Metro Manila, Philippines (July 28, 2016) – The Department of Transportation and Metro Rail Transit 3 (MRT-3) silently launches a new system to monitor passenger queuing in all of its 13 stations along EDSA.
Starting July 25, the riding public can already access the Passenger Queue Monitoring System through a link within the MRT-3’s official website, www.dotcmrt3.gov.ph/passengerline. It is a useful tool in checking the queue of passengers at each station, specially during rush hours, to let the passengers plan their routes and avoid congested MRT stations.
Passenger Queue Monitoring System
Currently in beta testing, the Passenger Queue Monitoring System shows the list of MRT-3 stations on the left side. Once the user select the desired station, a Google map will show on the right side. The presence of a colored line indicates that passenger queue leading to bag inspection reaches outside the main station, along the highway. It shows the actual length of passenger queue as it appears on the map. It also covers all the entry points leading to the station itself.
For example, the MRT North EDSA station has multiple entry points for southbound passengers. There are two lines at the Philam side, facing each other, all leading to the footbridge. The concrete bridge serves as the “holding area” if bag inspection is temporarily halted, also known as “stop entry” due to high volume of passengers. The other entry points are located near the TriNoma mall.
MRT-3 is actively posting updates from its Passenger Queue Monitoring System through its official Twitter account (@dotcmrt3). In July 27 (7:38 am), MRT3 reported long queues in all three entry points at MRT North Avenue station.
On the same date, July 27 (7:51 am), MRT-3 also reported very long queue at MRT Quezon Avenue station. Based on the map, waiting passengers already reached Samar Avenue along Mo. Ignacia Avenue, near the ABS-CBN transmission tower.
To give the readers an idea, here’s a photo captured in 2014, showing MRT passenger queue along Mother Ignacia Avenue in Quezon City.
Surprisingly, there’s no reported queue at MRT GMA Kamuning station, on the same date and time, compared to North Avenue.
MRT-3 has drawn sharp criticism from the riding public due to trains that often broke down and very long queues at its stations. Its ridership has swelled to more than 600,000 commuters a day, almost twice its 350,000 projected daily capacity. This has resulted in congested trains, which are stressed to beyond its operating limits and causing more frequent breakdowns.
In August 2014, at least 38 were hurt when a defective MRT-3 train overshot the tracks at MRT Taft Avenue station in Pasay City. After the incident, the speed of trains were reduced to 40 kilometers per hour instead of the usual 60 kph, making travel time much longer. With trains running at slower speed, passengers have to endure longer waiting time and longer queues.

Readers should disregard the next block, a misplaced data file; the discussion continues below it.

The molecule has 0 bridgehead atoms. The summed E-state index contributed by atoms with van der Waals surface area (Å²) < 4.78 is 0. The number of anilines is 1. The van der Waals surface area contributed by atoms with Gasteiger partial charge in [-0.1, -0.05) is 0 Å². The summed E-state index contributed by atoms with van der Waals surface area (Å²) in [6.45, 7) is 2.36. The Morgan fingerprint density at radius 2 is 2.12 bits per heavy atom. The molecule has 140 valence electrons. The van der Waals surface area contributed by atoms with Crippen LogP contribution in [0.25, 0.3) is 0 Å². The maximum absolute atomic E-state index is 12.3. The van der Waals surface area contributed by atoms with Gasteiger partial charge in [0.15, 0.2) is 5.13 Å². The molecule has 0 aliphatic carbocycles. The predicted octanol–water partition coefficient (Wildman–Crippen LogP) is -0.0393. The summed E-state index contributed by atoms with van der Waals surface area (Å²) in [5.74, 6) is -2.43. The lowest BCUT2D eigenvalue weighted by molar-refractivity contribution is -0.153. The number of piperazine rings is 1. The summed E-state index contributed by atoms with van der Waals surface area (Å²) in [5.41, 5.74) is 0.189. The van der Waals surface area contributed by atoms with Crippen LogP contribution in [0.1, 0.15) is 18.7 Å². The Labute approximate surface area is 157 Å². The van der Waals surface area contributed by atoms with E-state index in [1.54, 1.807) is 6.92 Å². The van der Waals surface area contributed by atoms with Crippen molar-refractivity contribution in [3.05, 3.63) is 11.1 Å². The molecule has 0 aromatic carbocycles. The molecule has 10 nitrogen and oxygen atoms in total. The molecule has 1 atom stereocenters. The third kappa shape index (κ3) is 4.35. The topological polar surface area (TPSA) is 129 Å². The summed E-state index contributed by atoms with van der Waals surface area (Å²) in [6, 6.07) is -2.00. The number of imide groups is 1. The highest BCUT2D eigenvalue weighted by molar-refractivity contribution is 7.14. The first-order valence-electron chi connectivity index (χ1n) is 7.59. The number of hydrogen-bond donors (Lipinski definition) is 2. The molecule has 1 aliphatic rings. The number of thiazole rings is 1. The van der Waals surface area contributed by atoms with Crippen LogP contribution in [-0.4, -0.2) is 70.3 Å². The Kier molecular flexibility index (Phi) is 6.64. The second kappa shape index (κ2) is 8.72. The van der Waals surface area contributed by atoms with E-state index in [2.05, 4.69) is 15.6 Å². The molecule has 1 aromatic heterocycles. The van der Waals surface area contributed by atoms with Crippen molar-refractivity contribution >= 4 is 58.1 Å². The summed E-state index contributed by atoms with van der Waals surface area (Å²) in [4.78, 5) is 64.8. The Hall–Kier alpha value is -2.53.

The worsening transportation problems haunted former President Benigno Aquino III’s administration. These include the persistent technical issues and glitches hampering MRT-3’s service. During Aquino’s term, he signed the Executive Order 126, authorizing the implementation of the MRT-3 buyout by the government. It is yet to be implemented. In January 2015, the MRT-3 fare was increased, but despite the fare hike, no improvement in the primary service of the MRT-3 has been felt by the suffering commuters.
To augment capacity, 48 new train coaches were ordered from Dalian Locomotive and Rolling Stock Co. of China. Delivery is expected to be completed in 2017. Though some coaches were already delivered, these are still on trial run. Meanwhile, the rehabilitation of escalators and elevators are ongoing and toilet rehabilitation across the 13 train stations are almost finished. MRT also launched “tap and go” ticketing system during the 2nd half of 2015, known as “beep card,” which can also be used in Light Rail Transit (LRT) Line 1 and Line 2.
Change has come
During his first State of the Nation Address (SONA) last July 25, President Rodrigo Duterte said the number of trains would be increased from 16 to 20 for the MRT-3. Speed limit would also be hiked from 40 kph to 60 kph.
MRT also started posting the status of train availability on its website and on its Twitter account. In 2015, the number of operational trains on a normal day went down from 24 to 14, causing very long queues during peak hours. In June 2016, MRT-3 General Manager Roman Buenafe said maintenance provider Busan Transportation Co. has begun refurbishing 43 light rail vehicles.
In the first few weeks of July, improvements were already felt by the commuters. The number of operational trains already went up to 19 trains during peak hours based on availability reports, significantly reducing the length of queues. Some netizens also expressed their recent experience in riding the MRT through their social media accounts.
In 2013, the MRT also launched a project where the public can monitor the situation inside MRT stations, including platforms and ticketing booths. Closed-circuit television (CCTV) installed at each station can be viewed via live streaming at www.dotcmrt3.gov.ph/cctv.
MRT-3 is a 16.9-kilometer rail system that runs along EDSA from Quezon City to Pasay City. It was constructed in 1997 and became fully operational in 2000. [techthetruth]
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